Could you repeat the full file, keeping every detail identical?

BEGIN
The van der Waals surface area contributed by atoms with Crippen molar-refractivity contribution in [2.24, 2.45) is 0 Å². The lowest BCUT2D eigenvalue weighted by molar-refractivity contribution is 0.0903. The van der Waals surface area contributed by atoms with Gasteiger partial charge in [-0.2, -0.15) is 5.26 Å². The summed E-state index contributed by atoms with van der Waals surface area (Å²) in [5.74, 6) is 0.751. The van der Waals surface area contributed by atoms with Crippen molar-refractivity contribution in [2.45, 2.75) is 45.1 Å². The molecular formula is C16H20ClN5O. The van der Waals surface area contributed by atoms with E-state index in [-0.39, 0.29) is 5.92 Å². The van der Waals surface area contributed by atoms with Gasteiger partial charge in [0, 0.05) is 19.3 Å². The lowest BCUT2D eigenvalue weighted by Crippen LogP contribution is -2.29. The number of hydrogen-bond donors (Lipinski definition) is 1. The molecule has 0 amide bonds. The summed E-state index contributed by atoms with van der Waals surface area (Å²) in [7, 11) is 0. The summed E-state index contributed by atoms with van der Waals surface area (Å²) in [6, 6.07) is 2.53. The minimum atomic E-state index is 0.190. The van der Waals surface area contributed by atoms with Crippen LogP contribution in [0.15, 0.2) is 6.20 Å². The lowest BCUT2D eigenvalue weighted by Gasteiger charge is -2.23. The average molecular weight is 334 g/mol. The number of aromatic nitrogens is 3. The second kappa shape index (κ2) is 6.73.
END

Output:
The van der Waals surface area contributed by atoms with Crippen molar-refractivity contribution in [2.24, 2.45) is 0 Å². The lowest BCUT2D eigenvalue weighted by molar-refractivity contribution is 0.0903. The van der Waals surface area contributed by atoms with Gasteiger partial charge in [-0.2, -0.15) is 5.26 Å². The summed E-state index contributed by atoms with van der Waals surface area (Å²) in [5.74, 6) is 0.751. The van der Waals surface area contributed by atoms with Crippen molar-refractivity contribution in [2.45, 2.75) is 45.1 Å². The molecular formula is C16H20ClN5O. The van der Waals surface area contributed by atoms with E-state index in [-0.39, 0.29) is 5.92 Å². The van der Waals surface area contributed by atoms with Gasteiger partial charge in [0, 0.05) is 19.3 Å². The lowest BCUT2D eigenvalue weighted by Crippen LogP contribution is -2.29. The number of hydrogen-bond donors (Lipinski definition) is 1. The molecule has 0 amide bonds. The summed E-state index contributed by atoms with van der Waals surface area (Å²) in [7, 11) is 0. The summed E-state index contributed by atoms with van der Waals surface area (Å²) in [6, 6.07) is 2.53. The minimum atomic E-state index is 0.190. The van der Waals surface area contributed by atoms with Crippen LogP contribution in [0.15, 0.2) is 6.20 Å². The lowest BCUT2D eigenvalue weighted by Gasteiger charge is -2.23. The average molecular weight is 334 g/mol. The number of aromatic nitrogens is 3. The second kappa shape index (κ2) is 6.73.